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The Town Of Rhyolite Nevada

It was in the month of August, way back in 1904 that two prospectors, Frank Harris and Ernest Cross found gold in the hills of of an area known as the Bullfrog district. It was thing find of high grade ores that started a stampede. The town of Rhyolite was a result of this stampede and this area saw thousands of prospectors, miners and merchants rush to this camp. These ore samples from the site suggested values up to $3,000 a ton which would be around $100,000 a ton in today's dollars when adjusted for inflation.

There were a few camps that set up in the area with news of these finds. Towns like Blair and Silver Peak got their start during this time, however it was Rhyolite that took the center stage and became the big grand town. Now I want to just pause here for a moment and make you aware of some timelines and ponder what you are about to hear. The town of Rhyolite started out as a two tent camp in January 1905, and within two weeks there were 1,200 people and by June that same year, there was a population of 2,500. By that time there were 50 saloons, 35 gambling joints, 19 boarding houses, 16 restaurants, a couple of barber shops, a public bath house, and of course numerous brothels.

Now, within another two years, this town already had concrete sidewalks, running water, telephone and telegraph lines, electric lights, a couple of newspapers, police and fire departments, a hospital, a school, a train station, three banks, an opera house, a public swimming pool and two churches. Now this is hard to imagine, but believe it or not Rhyloite even had it's own stock exchange building. This stock exhange building housed the Rhyolite Mining Stock Exchange, which opened on March 25, 1907, with 125 members, with brokers from New York, Philadelphia, and a few other cities. Another building in particular was the John S. Cook and Company Bank which cost more than $90,000 at the time. That would be equivalent to around 3 million today. Much of expense was spent on things like the Italian marble stairs, the fancy stained-glass windows, and lots of other luxuries.

By this time the population was somewhere between 5 and 7 thousand people, depending on different sources. Imagine all this being built in less than four years time. Something of this scale would never happen today. After three or four years, we'd still be doing studies, risk analysis and waiting on permits.

So what really casued this boom to begin with anyways? well it was the Montgomery Shoshone Mine that got the real rush started. In February of 1905 miners pulled ore out of the ground that assayed as high as $16,000 a ton. That would be equivalent to over $500,000 a ton in todays money. I'm still trying to wrap my head around this number. Anyways, this mine was started by a fellow by the name of Ernest Montgomery. He didn't own the mine very long because with high grades of ore like they were getting, it didn't take long for big money to come into town and so in 1906 he sold the mine to Charles Schwab. Remember those old TV commericals, When E F Hutton talks, people listen?? Well Back in those days it was, wherever Charles Schwab went, people followed, so raising additional cash was never a problem. It's been rumored that Charles paid a couple million bucks for the mine. That would have been a lot of money back then.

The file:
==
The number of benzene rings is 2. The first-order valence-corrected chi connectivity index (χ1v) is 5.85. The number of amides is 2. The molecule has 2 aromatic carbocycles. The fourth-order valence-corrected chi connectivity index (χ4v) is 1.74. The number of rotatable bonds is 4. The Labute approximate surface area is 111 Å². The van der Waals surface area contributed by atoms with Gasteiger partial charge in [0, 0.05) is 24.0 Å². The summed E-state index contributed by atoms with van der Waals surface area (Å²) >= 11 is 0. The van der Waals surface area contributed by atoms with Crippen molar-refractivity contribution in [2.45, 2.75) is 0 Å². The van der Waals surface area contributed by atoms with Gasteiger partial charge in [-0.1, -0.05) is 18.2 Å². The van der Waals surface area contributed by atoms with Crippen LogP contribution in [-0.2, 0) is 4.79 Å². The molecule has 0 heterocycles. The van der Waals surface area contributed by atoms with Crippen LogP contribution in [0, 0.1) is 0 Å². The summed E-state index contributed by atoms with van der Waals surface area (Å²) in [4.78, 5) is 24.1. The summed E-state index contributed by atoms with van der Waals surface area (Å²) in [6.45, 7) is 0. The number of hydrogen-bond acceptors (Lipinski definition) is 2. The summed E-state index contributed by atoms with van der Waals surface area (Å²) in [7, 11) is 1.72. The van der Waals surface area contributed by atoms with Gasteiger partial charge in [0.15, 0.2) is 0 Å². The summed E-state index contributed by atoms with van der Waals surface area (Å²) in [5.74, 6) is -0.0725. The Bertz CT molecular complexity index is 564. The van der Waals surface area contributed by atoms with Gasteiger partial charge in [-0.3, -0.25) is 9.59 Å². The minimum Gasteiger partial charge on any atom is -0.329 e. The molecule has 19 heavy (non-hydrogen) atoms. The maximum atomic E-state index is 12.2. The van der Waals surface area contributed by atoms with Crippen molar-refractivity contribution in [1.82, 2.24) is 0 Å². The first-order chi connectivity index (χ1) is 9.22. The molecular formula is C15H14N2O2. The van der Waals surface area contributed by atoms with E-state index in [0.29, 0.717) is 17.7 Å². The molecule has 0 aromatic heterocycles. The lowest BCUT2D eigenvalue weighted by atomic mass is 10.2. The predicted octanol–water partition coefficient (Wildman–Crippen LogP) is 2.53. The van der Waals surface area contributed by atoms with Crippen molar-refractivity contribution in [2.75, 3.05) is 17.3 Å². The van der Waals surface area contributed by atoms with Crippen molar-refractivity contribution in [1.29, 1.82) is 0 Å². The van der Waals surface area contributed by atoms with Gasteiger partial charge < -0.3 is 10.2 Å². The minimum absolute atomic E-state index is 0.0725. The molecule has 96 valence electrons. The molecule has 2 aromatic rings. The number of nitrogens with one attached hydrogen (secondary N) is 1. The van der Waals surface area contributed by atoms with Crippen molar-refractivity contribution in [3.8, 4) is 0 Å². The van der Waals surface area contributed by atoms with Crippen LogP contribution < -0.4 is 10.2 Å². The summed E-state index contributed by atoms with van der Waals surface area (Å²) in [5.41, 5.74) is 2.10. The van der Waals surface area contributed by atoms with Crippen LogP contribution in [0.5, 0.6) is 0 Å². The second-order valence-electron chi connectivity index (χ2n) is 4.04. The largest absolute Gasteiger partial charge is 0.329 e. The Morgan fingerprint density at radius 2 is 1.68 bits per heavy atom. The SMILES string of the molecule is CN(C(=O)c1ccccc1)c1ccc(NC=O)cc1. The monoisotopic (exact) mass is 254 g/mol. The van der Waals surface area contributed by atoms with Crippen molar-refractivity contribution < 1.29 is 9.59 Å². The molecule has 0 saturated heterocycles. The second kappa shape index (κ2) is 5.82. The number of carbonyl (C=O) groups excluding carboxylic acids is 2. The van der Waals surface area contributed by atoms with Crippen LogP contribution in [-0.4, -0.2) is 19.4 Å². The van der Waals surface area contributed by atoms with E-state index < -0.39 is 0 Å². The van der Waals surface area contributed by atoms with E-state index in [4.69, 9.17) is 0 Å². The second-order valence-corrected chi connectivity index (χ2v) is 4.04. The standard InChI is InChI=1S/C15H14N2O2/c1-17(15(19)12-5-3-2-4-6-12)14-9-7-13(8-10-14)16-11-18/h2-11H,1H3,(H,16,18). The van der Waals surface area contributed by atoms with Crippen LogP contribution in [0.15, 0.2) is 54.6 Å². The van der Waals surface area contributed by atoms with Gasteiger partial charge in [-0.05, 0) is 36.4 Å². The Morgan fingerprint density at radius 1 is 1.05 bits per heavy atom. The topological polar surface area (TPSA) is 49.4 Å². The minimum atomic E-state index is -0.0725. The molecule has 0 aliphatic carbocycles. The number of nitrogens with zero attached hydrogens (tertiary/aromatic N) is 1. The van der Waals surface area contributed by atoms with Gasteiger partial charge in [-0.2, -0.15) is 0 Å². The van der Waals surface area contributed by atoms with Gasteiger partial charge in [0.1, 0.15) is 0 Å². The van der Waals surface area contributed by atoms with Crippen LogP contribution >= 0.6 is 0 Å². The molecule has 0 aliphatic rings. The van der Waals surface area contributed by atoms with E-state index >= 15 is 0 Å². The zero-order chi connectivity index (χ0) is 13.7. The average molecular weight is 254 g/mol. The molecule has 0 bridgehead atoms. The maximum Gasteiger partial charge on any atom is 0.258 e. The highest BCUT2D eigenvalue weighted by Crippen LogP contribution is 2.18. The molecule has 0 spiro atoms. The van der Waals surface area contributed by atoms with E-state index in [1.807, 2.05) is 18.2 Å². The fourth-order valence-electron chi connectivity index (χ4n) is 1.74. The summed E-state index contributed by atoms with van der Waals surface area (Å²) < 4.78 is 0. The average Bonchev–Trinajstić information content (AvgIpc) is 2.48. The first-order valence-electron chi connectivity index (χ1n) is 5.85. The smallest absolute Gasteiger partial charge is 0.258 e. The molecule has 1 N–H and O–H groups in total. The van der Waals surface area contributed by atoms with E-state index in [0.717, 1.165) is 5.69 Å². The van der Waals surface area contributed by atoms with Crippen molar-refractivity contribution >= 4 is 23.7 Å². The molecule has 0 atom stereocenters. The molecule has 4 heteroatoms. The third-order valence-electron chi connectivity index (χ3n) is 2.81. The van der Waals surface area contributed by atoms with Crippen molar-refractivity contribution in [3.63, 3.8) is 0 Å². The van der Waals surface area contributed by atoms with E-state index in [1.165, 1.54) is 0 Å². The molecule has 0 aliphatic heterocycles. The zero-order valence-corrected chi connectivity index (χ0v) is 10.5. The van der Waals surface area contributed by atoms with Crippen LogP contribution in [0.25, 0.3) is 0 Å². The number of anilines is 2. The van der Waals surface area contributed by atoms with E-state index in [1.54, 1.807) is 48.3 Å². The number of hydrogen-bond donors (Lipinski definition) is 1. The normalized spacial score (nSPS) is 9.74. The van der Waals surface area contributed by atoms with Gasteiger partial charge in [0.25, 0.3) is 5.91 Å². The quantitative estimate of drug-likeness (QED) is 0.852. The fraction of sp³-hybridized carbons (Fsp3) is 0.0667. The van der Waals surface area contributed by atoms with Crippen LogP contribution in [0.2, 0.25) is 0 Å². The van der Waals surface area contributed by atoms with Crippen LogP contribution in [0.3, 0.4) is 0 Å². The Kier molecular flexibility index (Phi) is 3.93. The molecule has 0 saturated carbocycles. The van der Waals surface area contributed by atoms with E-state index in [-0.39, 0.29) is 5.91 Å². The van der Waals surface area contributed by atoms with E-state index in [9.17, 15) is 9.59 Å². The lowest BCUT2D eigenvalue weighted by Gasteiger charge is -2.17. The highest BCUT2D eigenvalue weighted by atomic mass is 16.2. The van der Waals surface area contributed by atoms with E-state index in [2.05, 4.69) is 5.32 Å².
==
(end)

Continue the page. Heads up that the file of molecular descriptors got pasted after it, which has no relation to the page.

First thing Charles did was expand the operation by hiring more workers, opening new tunnels and drifts, and building a huge mill to process the ore. He had water piped in, ran 100 miles of power lines from a hydroelectric plant in the Sierra Nevada mountains, and then had the Las Vegas and Tonopah Railroad build a rail line to the mine. Eventually there were three railroads that served the town of Rhyolite. The rail connection at Rhyolite served to move goods into the remote region that helped build new mines and districts like Skidoo and the Keane Wonder Mine. If you are interested in seeing videos on either of those mines, I've left links in the description box below and also pinned in the comments.

Now while all this was going on, behind the scenes there was trouble brewing. First of all there was that big earth quake in San Fransisco in 1906 and some of the investors were from that area and needed money to rebuild. Then there was that Panic of 1907. This financial crisis was caused from some bad banking decisions saw people taking their money out of the banks. This also lead to people selling their stock in mining companies from lack of trust and as the stock prices fell the more the selling occured.

Even though the mine was profitable, by 1909 no new ore was being discovered and this lead to the value of the remaining ore steadily decreasing and in 1910, the mine operated at a loss for most of the year, and in March of 1911 the mine closed. Similar results where the same from other mines in the district. High grade ore that made the Bullfrog district famous turned out to be in narrow veins that just petered out. The lower grade ore was not profitable to mine in those days, and many mines closed.

It was at this time that the writing was on the wall and the town of Rhyolite pretty much became a ghost town. The post office closed in November 1913, the last train left town in July 1914, and the Power Company turned off the electricity and removed its lines in 1916.

Over time a lot of buildings were moved to places like Beatty just a few miles away and other building were scavanged for any valueables. You can still drive out to the old townsite today. A lot of the old stone buildings are still standing. Buildings like the John Cook Bank and the train station are still there.